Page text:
Save Downs Babies From Abortion

Today - 21st March - is World Down Syndrome DayThe date for WDSD being the 21st day of the 3rd month, was selected to signify the uniqueness of the triplication (trisomy) of the 21st chromosome which causes Down syndrome. This is a global awareness day advocating for the rights, inclusion and well being of people with Down syndrome.

Tragically however, in Northern Ireland, a baby in the womb diagnosed with Down Syndrome can be killed right up to the moment of birth. And when a law to protect these precious babies was put before the Stormont Assembly, it was rejected by pro-abortion members of SDLP, Sinn Fein, UUP, PeopleBeforeProfit, Green Party and Alliance Party. With a General Election looming on the horizon this year, Precious Life's VOTE FOR LIFE Campaign will be exposing these Political Parties who would deny the rights, inclusion and well being of people with Down Syndrome before they're even born. We'll keep you updated on how you can help as soon as an election date is announced.

Helen - mother of beautiful baby Niall (pictured above) - was invited to speak at the Precious Rally for Life in Belfast last year. We are delighted to share her powerful testimony again on this special day... 

Helen's Testimony

Niall is our son, a brother, a grandson, an uncle to 2 nieces and a nephew, a friend to everyone he meets, a comforter to all who need a hug. His older sisters Chloe and Colleen say they call for comfort hugs when they are having a tough week and a hug and a smile from Niall makes the world right again. I have to agree.

Niall loves ice cream, chocolate, cheeseburgers, sausages, pancakes. He hates the swimming pool, cold weather, not a fan of the snow or too much heat. He stomps his feet when he doesn’t get his own way, flashes a winning smile when he knows he has been bold and is getting told off.

Sounds normal enough so far doesn’t it. That’s because he is perfectly normal.

Niall is not a diagnosis ,he is a beautiful human being, a joy, part of his community. He loves a good party, good craic, good music.

He loves people.
Why do some people not love him ?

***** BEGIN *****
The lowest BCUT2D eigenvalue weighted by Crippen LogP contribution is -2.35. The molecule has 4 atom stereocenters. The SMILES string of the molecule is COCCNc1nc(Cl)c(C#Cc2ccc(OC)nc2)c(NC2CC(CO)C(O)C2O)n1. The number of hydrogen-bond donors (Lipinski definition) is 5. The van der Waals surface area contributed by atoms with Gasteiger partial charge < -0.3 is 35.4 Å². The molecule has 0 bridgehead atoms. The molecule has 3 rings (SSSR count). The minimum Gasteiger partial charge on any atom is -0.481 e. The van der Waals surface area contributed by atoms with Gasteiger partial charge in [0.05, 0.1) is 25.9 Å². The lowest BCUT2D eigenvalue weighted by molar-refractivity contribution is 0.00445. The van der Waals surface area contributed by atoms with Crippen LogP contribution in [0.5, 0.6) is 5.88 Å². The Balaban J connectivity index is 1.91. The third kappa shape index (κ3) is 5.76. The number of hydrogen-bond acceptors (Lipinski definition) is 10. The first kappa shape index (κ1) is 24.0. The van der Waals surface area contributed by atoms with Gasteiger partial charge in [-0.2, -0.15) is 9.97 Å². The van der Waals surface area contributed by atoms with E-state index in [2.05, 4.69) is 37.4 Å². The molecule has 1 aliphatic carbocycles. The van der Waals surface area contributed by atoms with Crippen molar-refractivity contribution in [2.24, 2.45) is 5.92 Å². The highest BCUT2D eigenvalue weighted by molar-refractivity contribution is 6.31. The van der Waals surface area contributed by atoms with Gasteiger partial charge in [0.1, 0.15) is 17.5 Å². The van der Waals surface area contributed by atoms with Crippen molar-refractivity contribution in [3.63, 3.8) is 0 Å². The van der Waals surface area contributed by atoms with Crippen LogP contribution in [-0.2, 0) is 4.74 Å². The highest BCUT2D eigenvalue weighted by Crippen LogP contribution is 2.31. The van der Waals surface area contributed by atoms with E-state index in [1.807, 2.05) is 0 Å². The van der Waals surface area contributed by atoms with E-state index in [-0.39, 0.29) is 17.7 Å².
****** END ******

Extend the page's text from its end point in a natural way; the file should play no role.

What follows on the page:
That is the question I expect to hear when Niall is of an age when he will have full knowledge of the laws in our land that allow for the murder of children with a disability. That is the message these laws feed into the minds and spirits of our son and others like him - a message of hate, belittling and put downs.

Can you - the MLAs who brought these laws forward - answer the question? Can you tell me why you belittle and humiliate the life of our son by suggesting he is not worth the same air you breath?

Is it so bad that he may need a little help or some more time to get to grips with things? Do we not all need help sometimes? I know I do!

How sad and disturbed the future generations will be when they look back at the barbaric and cruel treatment of our unborn children and the blatant and unashamed discrimination against the babies who had the misfortune to be diagnosed with a disability in the womb.

The womb should be a place of peace, a safe place! Now it is a dangerous place where intruders with weapons can strike at any time.

remarked many times as I carried our son, how gentle this baby was - gentle kicks so peaceful. I didn’t know he had Down's Syndrome until he was born, and it didn’t make any difference to me. I was thrilled with Niall from the moment I saw that pink line on my pregnancy test and even more thrilled when I finally got to meet him in person.

We must never forget the atrocities of the past. They didn’t begin with gas chambers but with the dehumanising of certain groups in the eyes of others; the mentality that they were unworthy of life. Ireland is now travelling on a dangerous path unleashing a campaign of genocide on the disabled child in the womb, stereotyping these humans as unfit for purpose as if they were nothing more than a faulty piece of clothing in a factory line only worthy of being discarded.

Our son is worthy of life and love."